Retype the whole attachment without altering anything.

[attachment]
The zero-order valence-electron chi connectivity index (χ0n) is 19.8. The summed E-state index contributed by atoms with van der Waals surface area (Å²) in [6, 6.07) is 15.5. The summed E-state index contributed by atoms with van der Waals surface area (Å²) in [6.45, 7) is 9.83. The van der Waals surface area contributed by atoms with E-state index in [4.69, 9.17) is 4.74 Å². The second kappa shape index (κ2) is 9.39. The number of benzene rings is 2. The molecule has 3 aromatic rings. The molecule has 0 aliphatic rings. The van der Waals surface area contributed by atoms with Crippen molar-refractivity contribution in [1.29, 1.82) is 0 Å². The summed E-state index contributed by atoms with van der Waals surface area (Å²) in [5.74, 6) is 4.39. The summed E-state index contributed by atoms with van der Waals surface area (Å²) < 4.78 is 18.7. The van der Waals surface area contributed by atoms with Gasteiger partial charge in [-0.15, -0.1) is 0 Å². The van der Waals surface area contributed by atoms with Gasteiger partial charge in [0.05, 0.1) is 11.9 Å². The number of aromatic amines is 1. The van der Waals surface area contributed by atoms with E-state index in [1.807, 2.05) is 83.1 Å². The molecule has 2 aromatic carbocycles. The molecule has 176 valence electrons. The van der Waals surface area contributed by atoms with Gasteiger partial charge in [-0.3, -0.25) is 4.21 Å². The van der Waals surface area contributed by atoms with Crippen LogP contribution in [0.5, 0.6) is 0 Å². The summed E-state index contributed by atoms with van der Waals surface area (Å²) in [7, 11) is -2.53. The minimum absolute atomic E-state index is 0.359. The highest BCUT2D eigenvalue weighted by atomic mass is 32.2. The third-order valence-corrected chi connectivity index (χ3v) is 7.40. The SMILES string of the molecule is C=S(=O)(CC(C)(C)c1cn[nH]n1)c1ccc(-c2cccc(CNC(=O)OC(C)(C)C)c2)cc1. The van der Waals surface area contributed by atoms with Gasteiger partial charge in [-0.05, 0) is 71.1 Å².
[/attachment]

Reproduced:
The zero-order valence-electron chi connectivity index (χ0n) is 19.8. The summed E-state index contributed by atoms with van der Waals surface area (Å²) in [6, 6.07) is 15.5. The summed E-state index contributed by atoms with van der Waals surface area (Å²) in [6.45, 7) is 9.83. The van der Waals surface area contributed by atoms with E-state index in [4.69, 9.17) is 4.74 Å². The second kappa shape index (κ2) is 9.39. The number of benzene rings is 2. The molecule has 3 aromatic rings. The molecule has 0 aliphatic rings. The van der Waals surface area contributed by atoms with Crippen molar-refractivity contribution in [1.29, 1.82) is 0 Å². The summed E-state index contributed by atoms with van der Waals surface area (Å²) in [5.74, 6) is 4.39. The summed E-state index contributed by atoms with van der Waals surface area (Å²) < 4.78 is 18.7. The van der Waals surface area contributed by atoms with Gasteiger partial charge in [-0.15, -0.1) is 0 Å². The van der Waals surface area contributed by atoms with Gasteiger partial charge in [0.05, 0.1) is 11.9 Å². The number of aromatic amines is 1. The van der Waals surface area contributed by atoms with E-state index in [1.807, 2.05) is 83.1 Å². The molecule has 2 aromatic carbocycles. The molecule has 176 valence electrons. The van der Waals surface area contributed by atoms with Gasteiger partial charge in [-0.3, -0.25) is 4.21 Å². The van der Waals surface area contributed by atoms with Crippen LogP contribution in [0.5, 0.6) is 0 Å². The summed E-state index contributed by atoms with van der Waals surface area (Å²) in [7, 11) is -2.53. The minimum absolute atomic E-state index is 0.359. The highest BCUT2D eigenvalue weighted by atomic mass is 32.2. The third-order valence-corrected chi connectivity index (χ3v) is 7.40. The SMILES string of the molecule is C=S(=O)(CC(C)(C)c1cn[nH]n1)c1ccc(-c2cccc(CNC(=O)OC(C)(C)C)c2)cc1. The van der Waals surface area contributed by atoms with Gasteiger partial charge in [-0.05, 0) is 71.1 Å².